FIG. 3 is a front view of a second embodiment of a switch according to the present invention;
FIG. 4 is a sectional veiw of the switch shown in FIG. 3 illustrating details of the internal circuitry thereof.
Referring to the drawings, a switch made according to the present invention includes a housing 10 made or formed preferably of a non-conductive material, although a conductive material could be used as later described. Housing 10 includes a cavity 12 which has two opposed thermally separate chambers 14 and 16 of approximately equal volume, joined by a chamber duct 18 having a diameter smaller than the largest diameter of either of the chambers 14 and 16.
Each chamber 14 and 16 includes a pair of spaced contacts 20a, 20b and 22da, 22b, respectively. Where housing 10 is composed of a non-conductor, spaced contacts 20 and 22 are electrically separate (but for a fusible element described below). If a conductive material is used, however, each contact must be electrically insulated from the other of the pair. As shown illustratively in the figures, each pair of the spaced contacts is oriented generally horizontally, but it will be understood that the contacts may be oriented in other manners, for instance, vertically, on opposing walls of the corresponding cavity. Moreover, if desired, either or both of the chambers 14 and 16 may include a plurality of spaced contacts should electrical connection be desired among more than two lines. The interior ends of each contact in each chamber are slightly spaced from one another to be electrically closed from time to time in the manner and for the purposes hereinafter more particularly described. Each of the contacts is electrically connected to a corresponding lead passing through the wall of the appropriate chamber and through the housing 10, to communicate electrically with the switch contacts. As can be seen clearly from FIG. 2, electrical leads A, B, C and D are attached to contacts 20a, 20b, 22a and 22b, respectively.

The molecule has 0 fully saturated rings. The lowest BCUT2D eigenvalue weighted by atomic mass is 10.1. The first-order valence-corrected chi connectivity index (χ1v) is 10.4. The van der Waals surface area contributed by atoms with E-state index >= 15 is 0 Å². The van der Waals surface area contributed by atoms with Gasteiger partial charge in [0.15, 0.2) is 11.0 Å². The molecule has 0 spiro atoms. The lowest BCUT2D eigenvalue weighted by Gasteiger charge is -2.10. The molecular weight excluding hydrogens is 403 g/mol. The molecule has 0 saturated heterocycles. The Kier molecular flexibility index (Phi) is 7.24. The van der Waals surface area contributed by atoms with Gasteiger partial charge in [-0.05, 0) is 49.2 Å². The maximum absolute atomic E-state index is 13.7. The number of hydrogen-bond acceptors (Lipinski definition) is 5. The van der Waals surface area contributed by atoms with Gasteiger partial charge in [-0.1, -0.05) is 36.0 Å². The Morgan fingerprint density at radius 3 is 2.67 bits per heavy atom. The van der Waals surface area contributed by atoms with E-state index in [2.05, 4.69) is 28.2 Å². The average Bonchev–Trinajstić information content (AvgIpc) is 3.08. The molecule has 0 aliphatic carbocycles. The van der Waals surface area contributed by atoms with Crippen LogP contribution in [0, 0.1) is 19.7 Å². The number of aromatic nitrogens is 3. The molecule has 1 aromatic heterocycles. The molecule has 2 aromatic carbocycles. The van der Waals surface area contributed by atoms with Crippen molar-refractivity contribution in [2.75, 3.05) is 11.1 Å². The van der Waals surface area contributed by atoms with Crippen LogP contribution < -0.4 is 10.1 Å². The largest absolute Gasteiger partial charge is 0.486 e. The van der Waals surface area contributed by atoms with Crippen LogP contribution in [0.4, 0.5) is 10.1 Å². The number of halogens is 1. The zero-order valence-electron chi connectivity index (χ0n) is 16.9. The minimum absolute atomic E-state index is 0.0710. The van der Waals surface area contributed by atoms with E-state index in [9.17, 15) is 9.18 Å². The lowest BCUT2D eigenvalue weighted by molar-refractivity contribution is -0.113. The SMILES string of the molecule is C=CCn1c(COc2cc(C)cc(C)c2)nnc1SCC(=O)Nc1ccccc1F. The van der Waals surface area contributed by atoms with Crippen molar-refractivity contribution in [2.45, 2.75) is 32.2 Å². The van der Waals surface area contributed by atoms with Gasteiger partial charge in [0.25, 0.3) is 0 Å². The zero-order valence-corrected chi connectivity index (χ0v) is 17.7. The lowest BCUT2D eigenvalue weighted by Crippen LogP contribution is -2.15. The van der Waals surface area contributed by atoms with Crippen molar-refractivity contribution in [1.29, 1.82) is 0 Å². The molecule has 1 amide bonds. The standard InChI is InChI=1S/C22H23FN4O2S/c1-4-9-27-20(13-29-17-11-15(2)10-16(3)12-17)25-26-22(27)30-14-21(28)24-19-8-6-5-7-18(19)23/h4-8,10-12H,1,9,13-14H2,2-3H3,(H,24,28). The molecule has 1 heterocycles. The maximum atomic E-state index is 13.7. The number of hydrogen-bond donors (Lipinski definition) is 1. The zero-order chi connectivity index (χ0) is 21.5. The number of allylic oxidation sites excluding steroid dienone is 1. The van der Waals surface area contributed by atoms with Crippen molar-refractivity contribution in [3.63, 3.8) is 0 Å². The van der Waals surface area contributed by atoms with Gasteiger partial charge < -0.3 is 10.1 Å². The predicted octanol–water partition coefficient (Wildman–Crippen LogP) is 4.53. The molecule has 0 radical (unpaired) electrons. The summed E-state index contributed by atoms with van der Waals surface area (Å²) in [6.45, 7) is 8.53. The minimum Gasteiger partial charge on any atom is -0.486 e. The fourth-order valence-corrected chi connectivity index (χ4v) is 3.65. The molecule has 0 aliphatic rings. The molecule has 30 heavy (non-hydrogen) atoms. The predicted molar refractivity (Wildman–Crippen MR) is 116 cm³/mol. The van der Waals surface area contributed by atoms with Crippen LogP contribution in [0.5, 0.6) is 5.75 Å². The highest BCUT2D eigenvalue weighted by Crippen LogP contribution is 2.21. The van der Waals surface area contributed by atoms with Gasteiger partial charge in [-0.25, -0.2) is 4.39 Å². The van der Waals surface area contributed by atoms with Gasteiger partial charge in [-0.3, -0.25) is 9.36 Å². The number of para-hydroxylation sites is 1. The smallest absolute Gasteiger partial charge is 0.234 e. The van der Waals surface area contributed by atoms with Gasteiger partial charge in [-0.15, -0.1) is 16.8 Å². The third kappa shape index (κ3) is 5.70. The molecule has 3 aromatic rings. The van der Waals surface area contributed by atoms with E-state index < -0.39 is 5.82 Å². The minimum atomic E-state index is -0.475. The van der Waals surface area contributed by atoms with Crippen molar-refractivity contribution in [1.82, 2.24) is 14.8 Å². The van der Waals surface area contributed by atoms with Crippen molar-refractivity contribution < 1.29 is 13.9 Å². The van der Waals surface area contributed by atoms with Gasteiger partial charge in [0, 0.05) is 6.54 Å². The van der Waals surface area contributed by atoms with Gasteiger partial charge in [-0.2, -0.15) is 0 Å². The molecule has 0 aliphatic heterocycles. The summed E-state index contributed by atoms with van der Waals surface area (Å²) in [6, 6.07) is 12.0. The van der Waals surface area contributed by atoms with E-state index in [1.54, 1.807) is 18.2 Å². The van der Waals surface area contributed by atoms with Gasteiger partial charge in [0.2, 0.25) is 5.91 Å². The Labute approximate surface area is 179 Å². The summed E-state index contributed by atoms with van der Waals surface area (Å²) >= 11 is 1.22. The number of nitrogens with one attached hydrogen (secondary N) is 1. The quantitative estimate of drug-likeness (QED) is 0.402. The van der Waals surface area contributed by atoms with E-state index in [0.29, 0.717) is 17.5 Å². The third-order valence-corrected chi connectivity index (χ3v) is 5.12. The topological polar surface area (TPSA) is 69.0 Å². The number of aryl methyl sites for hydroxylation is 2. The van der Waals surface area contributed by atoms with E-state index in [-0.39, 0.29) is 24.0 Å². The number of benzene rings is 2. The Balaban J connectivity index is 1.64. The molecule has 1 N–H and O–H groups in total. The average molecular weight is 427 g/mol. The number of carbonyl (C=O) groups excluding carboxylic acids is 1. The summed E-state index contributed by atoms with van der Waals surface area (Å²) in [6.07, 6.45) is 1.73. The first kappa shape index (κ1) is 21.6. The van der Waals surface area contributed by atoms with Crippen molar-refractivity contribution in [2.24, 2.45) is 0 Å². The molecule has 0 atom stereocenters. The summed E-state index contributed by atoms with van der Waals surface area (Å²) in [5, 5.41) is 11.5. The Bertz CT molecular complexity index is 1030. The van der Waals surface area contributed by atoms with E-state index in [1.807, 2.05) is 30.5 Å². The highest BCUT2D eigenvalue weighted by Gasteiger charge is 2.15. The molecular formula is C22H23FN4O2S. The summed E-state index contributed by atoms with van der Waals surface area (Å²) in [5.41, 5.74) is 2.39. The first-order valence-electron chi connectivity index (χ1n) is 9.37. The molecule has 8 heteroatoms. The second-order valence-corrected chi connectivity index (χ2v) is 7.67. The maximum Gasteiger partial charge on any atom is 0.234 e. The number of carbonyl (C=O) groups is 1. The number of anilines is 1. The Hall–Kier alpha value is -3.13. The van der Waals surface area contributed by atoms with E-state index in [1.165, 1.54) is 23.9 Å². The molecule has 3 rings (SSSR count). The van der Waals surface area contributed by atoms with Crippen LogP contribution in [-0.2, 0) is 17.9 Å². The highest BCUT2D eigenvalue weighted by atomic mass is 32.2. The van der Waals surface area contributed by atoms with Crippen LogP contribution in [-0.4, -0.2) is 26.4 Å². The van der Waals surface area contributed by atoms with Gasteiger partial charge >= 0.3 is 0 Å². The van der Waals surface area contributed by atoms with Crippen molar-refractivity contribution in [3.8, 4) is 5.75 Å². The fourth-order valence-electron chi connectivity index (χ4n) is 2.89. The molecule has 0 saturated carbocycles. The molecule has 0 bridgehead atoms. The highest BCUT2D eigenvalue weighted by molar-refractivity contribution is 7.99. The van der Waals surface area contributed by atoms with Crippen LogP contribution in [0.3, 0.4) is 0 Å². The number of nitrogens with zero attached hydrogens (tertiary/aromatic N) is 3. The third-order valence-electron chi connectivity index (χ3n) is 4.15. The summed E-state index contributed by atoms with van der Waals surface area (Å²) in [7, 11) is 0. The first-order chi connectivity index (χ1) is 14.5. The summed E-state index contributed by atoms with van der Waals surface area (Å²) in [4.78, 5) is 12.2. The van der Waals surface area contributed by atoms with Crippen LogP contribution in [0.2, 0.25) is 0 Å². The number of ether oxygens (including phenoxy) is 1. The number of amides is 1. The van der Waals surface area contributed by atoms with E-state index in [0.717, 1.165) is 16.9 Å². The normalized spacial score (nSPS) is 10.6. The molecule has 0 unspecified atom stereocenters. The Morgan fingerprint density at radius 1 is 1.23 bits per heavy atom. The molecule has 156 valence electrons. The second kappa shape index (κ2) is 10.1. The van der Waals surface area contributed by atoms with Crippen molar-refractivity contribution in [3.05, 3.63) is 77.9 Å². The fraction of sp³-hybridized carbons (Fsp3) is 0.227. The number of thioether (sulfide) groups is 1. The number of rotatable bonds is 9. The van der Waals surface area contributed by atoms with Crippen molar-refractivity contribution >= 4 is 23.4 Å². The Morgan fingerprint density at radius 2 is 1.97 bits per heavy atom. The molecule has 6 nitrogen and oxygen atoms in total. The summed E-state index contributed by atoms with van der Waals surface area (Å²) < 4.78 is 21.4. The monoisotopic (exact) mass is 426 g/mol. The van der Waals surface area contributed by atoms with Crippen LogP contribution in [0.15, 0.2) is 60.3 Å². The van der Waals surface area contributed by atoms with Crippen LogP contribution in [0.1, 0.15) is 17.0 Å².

A fusible element 24 is shown illustratively positioned in chamber 14. The fusible element 24 is preferably a eutectic material, that is, one which displays a sudden transition to a liquid phase when it reaches it melting point. Fusible element 24 is in a solid phase at the switches's operating temperature, and several of the bismuth alloys, which display melting points of from 117° up through 520° can be used, depending on the projected operating temperature and desired characteristics of the switch.
A sufficient quantity of fusible element 24 is used so that when positioned in one of the chambers 14 and 16 the fusible element 24 electrically connects the corresponding pair of spaced contacts 20 or 22, respectively. The fusible element 24 should not be so great, however, as to occupy fully one of the chambers and part of the other chamber.
A heating element 26, shown schematically in FIG. 2, is positioned within housing 10 and outside but proximate chamber 14. Heating element 26 is connected to leads 27 and 28 for communicating electrically with the outside of the switch. Heating element 26 is adapted to carry a current applied through leads 27 and 28 thereby to heat chamber 14 to a temperature exceeding the solid-to-liquid transistion temperature of fusible element 24. As will be explained more fully below, heating element 26 may be omitted if switching action is desired whenever a predetermined current flows between either pair of spaced contacts 20 or 22. A similar heating element 29 is positioned proximate chamber 14, and is associated with leads 30 and 31.
As can be seen from FIG. 1, the chambers 14 and 16 are positioned within resepective magnetic fields set up by permanent horseshoe magents 32 and 34 having their respective pole pieces 36, 38 and 40, 42 on opposing sides of the chambers 14 and 16, respectively. Other orientations may be used, so long as the magnetic field has a component which is perpendicular to the direction of current flow, described more fully below, between the contacts. It will be understood that although two separate permanent magnets are illustrated, a single permanent magnet could be used to set up a magentic field through both chambers of cavity 12. Alternatively, a single permanent magnet could be used to set up a field in only one chamber, provided that mechanical means were utilized to move the housing 10 so that the appropriate chamber 14 or 16 would be positioned within the magnetic field. It will also be understood that one or more electromagnets could be used rather than permanent magnets. The magnetic field strength at each chamber, whether set up by a permanent magnet or electromagnet, should be in the range of approximately 5,000 to 10,000 gauss.